Captain America: The Winter Soldier is a great comic book movie, a great action movie, a great comedy/drama, and a serviceable political thriller. I’d argue this is the best stand alone Marvel movie yet, with Iron Man III running a close second. Here’s what Winter Soldier did right:
This sequel is character-based.
Winter Soldier has tons of action. But the movie isn’t about action, it’s about character. The central problem of the movie isn’t “How will Steve (Captain America) stop that helicarrier from killing everyone?” The central problem is, “Can Steve continue to play a heroic role in a complicated, morally ambiguous and corrupt world?” One way Steve can play a heroic role is, in fact, by stopping a helicarrier, so there’s plenty of action, but all the action seems to come organically from the results of the character’s decisions, and all the action counts.
Marvel has been following a pattern in which they use each character’s origin story to tell us what makes this character comfortable. Tony Stark feels powerful in his suit? Make him fear the suit and then take it away altogether. Steve Rogers feels comfortable with honor, teamwork, and a fight against evil? Throw him into a situation in which morality is ambiguous and everyone lies all the time. The approach is genius because it allows the audience to have that sense of comfort with the known (Steve still likes honor) while creating a fresh set of conflicts that are based around his character (Steve has to live in a world that is murky and corrupt).
Every major side character has their own story, even if that story isn’t fully explored.
This is especially important because we still haven’t gotten a stand alone movie featuring a woman or a character of color. This is beyond annoying. If I don’t see a Black Widow movie in, oh say, five minutes, heads will roll. Also I’d like a Falcon movie, please. Lately Marvel has many triumphs and few failings, but the fact that so far all their movies feature straight, white men is a failing.
But what Marvel DOES do right is avoid having side characters be merely accessories or tools to further the hero’s story. This is most true in the Captain America movies. Peggy, Sharon, and Natasha have lives and dreams and missions and accomplishments that have nothing to do with Steve. Natasha’s emotional journey in the film is so powerful that they could just as easily have flipped the credits and called it “Black Widow: The Reckoning, also starring Captain America”. The female characters aren’t there for decoration and they don’t revolve around men, although they are deeply influenced by the powerful men in their lives. Meanwhile, while The Falcon and Nick Fury lack Steve’s augmented soldier abilities, they are both extremely skilled at combat and The Falcon is much better at living life than Steve is, while Nick Fury is much better than Steve at manipulation and survival. I would LOVE a Falcon movie – I found him to be a compelling character on his own aside from being that guy who can truthfully say, “I do everything he does. Only slower”.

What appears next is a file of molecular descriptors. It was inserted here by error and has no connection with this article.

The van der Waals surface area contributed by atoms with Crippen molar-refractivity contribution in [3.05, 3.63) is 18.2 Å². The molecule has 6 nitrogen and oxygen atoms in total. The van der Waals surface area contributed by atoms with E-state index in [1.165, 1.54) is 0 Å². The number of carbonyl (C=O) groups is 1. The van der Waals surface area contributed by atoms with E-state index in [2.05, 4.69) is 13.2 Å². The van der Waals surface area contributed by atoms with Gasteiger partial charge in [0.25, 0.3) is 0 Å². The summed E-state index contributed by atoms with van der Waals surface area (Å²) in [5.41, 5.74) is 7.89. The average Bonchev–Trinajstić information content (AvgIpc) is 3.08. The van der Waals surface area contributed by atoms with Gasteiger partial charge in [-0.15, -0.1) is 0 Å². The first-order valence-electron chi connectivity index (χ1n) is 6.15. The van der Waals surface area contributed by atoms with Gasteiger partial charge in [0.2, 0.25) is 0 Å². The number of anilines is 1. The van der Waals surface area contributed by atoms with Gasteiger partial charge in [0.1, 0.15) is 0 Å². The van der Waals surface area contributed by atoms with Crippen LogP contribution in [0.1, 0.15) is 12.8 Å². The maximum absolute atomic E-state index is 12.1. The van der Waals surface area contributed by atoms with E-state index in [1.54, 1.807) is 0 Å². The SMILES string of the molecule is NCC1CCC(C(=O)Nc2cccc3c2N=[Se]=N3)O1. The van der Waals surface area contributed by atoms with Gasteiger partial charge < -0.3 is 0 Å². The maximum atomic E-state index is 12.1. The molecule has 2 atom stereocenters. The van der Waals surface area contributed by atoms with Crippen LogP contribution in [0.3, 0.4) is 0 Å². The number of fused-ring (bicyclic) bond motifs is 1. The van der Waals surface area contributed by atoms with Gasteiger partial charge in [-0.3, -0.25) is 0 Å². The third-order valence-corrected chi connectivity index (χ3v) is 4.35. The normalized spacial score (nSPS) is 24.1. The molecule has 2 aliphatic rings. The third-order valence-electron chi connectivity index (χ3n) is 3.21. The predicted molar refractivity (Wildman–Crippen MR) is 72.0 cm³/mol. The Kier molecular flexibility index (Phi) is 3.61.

The film manages to balance humor, angst, and fun.
Somehow this movie manages to combine some fiercely painful drama with truly suspenseful action, hilarious lines, and a sense that while some things about superhero life suck, having super powers can be pretty fun. It’s hard to keep all this tonal stuff balanced. In a lot of movies that try combining drama and comedy, either the drama feels forced or the comedy feels forced, but in this movie they meld seamlessly. Remember how I said this movie is character based? Part of what keeps these elements balanced is that everything everyone says feels genuine, whether they are saying something heartbreaking or funny – or in some cases , both, as in Steve Roger’s response to whether he’s doing anything Saturday night: “Well, all the guys in my barbershop quartet are dead, so…no”.
The fact that the movie is so rooted in character is also what helps create a sense of tension and menace. We’re all pretty sure that Captain America will survive, but that doesn’t necessarily mean that he’ll end up OK, and we care about that. While I thought the basic premise of the film was pretty ridiculous, it’s ridiculous in a way that’s consistent with the crazy Marvel Universe, and I was truly worried about some of the characters.
This movie is fun, it’s painful, it’s emotionally engaging and visually exciting, and it’s fun. I wish they had done more with the political angle – while Robert Redford tries really hard to sell the idea that what he does is morally grey, it’s quite clearly not grey at all (whether it’s black or white you’ll have to discover on your own). But overall this movie was the kind of movie that I want to rush right back into the theater to see again. Well played, Marvel, well played. Now get me my Black Widow movie.